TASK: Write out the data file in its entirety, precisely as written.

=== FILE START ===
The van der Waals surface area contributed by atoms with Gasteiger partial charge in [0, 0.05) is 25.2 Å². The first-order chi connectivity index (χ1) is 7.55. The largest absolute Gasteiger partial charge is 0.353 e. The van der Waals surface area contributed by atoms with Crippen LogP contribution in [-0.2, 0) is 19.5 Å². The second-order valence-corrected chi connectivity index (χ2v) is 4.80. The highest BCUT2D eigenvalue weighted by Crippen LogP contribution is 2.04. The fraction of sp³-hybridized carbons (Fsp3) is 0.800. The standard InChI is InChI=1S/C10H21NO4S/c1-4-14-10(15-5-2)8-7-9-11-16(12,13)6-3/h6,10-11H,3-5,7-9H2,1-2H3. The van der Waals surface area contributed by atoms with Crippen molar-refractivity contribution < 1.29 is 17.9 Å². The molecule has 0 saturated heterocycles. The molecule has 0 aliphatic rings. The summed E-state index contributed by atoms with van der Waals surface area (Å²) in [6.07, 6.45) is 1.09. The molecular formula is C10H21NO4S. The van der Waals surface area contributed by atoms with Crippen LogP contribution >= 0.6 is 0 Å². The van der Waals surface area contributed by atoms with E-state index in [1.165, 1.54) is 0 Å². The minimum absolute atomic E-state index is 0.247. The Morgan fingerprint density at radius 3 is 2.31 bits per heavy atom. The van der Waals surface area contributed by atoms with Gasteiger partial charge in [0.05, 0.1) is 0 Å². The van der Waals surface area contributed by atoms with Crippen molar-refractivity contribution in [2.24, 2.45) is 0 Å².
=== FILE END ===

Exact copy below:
The van der Waals surface area contributed by atoms with Gasteiger partial charge in [0, 0.05) is 25.2 Å². The first-order chi connectivity index (χ1) is 7.55. The largest absolute Gasteiger partial charge is 0.353 e. The van der Waals surface area contributed by atoms with Crippen LogP contribution in [-0.2, 0) is 19.5 Å². The second-order valence-corrected chi connectivity index (χ2v) is 4.80. The highest BCUT2D eigenvalue weighted by Crippen LogP contribution is 2.04. The fraction of sp³-hybridized carbons (Fsp3) is 0.800. The standard InChI is InChI=1S/C10H21NO4S/c1-4-14-10(15-5-2)8-7-9-11-16(12,13)6-3/h6,10-11H,3-5,7-9H2,1-2H3. The van der Waals surface area contributed by atoms with Crippen molar-refractivity contribution < 1.29 is 17.9 Å². The molecule has 0 saturated heterocycles. The molecule has 0 aliphatic rings. The summed E-state index contributed by atoms with van der Waals surface area (Å²) in [6.07, 6.45) is 1.09. The molecular formula is C10H21NO4S. The van der Waals surface area contributed by atoms with Crippen LogP contribution >= 0.6 is 0 Å². The van der Waals surface area contributed by atoms with E-state index in [1.165, 1.54) is 0 Å². The minimum absolute atomic E-state index is 0.247. The Morgan fingerprint density at radius 3 is 2.31 bits per heavy atom. The van der Waals surface area contributed by atoms with Gasteiger partial charge in [0.05, 0.1) is 0 Å². The van der Waals surface area contributed by atoms with Crippen molar-refractivity contribution in [2.24, 2.45) is 0 Å².